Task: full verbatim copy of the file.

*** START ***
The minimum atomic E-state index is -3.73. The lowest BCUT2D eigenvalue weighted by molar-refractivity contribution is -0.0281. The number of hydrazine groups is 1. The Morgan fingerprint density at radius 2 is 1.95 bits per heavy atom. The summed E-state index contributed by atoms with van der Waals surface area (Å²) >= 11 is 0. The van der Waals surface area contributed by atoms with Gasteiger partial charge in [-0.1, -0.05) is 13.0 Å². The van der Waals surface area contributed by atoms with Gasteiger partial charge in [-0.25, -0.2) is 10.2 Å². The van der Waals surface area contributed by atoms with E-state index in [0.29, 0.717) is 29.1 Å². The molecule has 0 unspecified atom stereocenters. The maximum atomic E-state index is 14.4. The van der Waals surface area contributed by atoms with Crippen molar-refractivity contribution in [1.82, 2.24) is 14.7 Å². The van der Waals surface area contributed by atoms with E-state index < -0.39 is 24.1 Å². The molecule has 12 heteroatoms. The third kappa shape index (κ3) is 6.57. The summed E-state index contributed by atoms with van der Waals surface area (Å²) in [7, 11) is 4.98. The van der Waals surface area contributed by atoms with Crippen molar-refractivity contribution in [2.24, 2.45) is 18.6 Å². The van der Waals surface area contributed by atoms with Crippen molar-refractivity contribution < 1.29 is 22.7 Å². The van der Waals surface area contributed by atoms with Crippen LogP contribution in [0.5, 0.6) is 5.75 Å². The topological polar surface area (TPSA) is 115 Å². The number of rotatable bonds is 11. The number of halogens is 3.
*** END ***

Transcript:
The minimum atomic E-state index is -3.73. The lowest BCUT2D eigenvalue weighted by molar-refractivity contribution is -0.0281. The number of hydrazine groups is 1. The Morgan fingerprint density at radius 2 is 1.95 bits per heavy atom. The summed E-state index contributed by atoms with van der Waals surface area (Å²) >= 11 is 0. The van der Waals surface area contributed by atoms with Gasteiger partial charge in [-0.1, -0.05) is 13.0 Å². The van der Waals surface area contributed by atoms with Gasteiger partial charge in [-0.25, -0.2) is 10.2 Å². The van der Waals surface area contributed by atoms with E-state index in [0.29, 0.717) is 29.1 Å². The molecule has 0 unspecified atom stereocenters. The maximum atomic E-state index is 14.4. The van der Waals surface area contributed by atoms with Crippen molar-refractivity contribution in [1.82, 2.24) is 14.7 Å². The van der Waals surface area contributed by atoms with E-state index < -0.39 is 24.1 Å². The molecule has 12 heteroatoms. The third kappa shape index (κ3) is 6.57. The summed E-state index contributed by atoms with van der Waals surface area (Å²) in [7, 11) is 4.98. The van der Waals surface area contributed by atoms with Crippen molar-refractivity contribution in [2.24, 2.45) is 18.6 Å². The van der Waals surface area contributed by atoms with Crippen molar-refractivity contribution < 1.29 is 22.7 Å². The van der Waals surface area contributed by atoms with Crippen LogP contribution in [0.5, 0.6) is 5.75 Å². The topological polar surface area (TPSA) is 115 Å². The number of rotatable bonds is 11. The number of halogens is 3.